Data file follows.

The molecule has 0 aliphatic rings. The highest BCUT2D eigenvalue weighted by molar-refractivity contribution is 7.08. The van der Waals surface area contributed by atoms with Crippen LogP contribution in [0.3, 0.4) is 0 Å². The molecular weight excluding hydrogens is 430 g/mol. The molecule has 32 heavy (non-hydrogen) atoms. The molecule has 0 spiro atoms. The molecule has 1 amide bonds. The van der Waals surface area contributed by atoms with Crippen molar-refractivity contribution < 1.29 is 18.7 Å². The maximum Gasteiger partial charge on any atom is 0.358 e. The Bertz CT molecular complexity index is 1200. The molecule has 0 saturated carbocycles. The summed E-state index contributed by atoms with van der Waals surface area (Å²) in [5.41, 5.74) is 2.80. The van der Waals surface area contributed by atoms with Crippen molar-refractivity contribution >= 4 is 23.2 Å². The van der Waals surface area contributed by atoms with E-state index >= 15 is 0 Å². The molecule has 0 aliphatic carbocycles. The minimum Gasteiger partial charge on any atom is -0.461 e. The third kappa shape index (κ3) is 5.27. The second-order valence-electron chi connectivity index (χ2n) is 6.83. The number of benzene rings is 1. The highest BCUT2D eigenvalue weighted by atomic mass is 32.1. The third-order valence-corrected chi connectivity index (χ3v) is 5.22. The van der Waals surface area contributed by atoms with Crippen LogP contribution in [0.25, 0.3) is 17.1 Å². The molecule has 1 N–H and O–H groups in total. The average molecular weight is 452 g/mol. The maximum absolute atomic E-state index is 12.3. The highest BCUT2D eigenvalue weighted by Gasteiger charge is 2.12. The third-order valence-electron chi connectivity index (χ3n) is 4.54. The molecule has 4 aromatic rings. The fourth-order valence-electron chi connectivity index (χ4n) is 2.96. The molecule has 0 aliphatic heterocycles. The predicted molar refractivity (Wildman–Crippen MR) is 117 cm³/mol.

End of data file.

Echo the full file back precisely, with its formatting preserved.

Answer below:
The molecule has 0 aliphatic rings. The highest BCUT2D eigenvalue weighted by molar-refractivity contribution is 7.08. The van der Waals surface area contributed by atoms with Crippen LogP contribution in [0.3, 0.4) is 0 Å². The molecular weight excluding hydrogens is 430 g/mol. The molecule has 32 heavy (non-hydrogen) atoms. The molecule has 0 spiro atoms. The molecule has 1 amide bonds. The van der Waals surface area contributed by atoms with Crippen molar-refractivity contribution < 1.29 is 18.7 Å². The maximum Gasteiger partial charge on any atom is 0.358 e. The Bertz CT molecular complexity index is 1200. The molecule has 0 saturated carbocycles. The summed E-state index contributed by atoms with van der Waals surface area (Å²) in [5.41, 5.74) is 2.80. The van der Waals surface area contributed by atoms with Crippen molar-refractivity contribution >= 4 is 23.2 Å². The van der Waals surface area contributed by atoms with E-state index >= 15 is 0 Å². The molecule has 0 aliphatic carbocycles. The minimum Gasteiger partial charge on any atom is -0.461 e. The third kappa shape index (κ3) is 5.27. The second-order valence-electron chi connectivity index (χ2n) is 6.83. The number of benzene rings is 1. The highest BCUT2D eigenvalue weighted by atomic mass is 32.1. The third-order valence-corrected chi connectivity index (χ3v) is 5.22. The van der Waals surface area contributed by atoms with Crippen LogP contribution in [0.25, 0.3) is 17.1 Å². The molecule has 1 N–H and O–H groups in total. The average molecular weight is 452 g/mol. The maximum absolute atomic E-state index is 12.3. The highest BCUT2D eigenvalue weighted by Gasteiger charge is 2.12. The third-order valence-electron chi connectivity index (χ3n) is 4.54. The molecule has 4 aromatic rings. The fourth-order valence-electron chi connectivity index (χ4n) is 2.96. The molecule has 0 aliphatic heterocycles. The predicted molar refractivity (Wildman–Crippen MR) is 117 cm³/mol.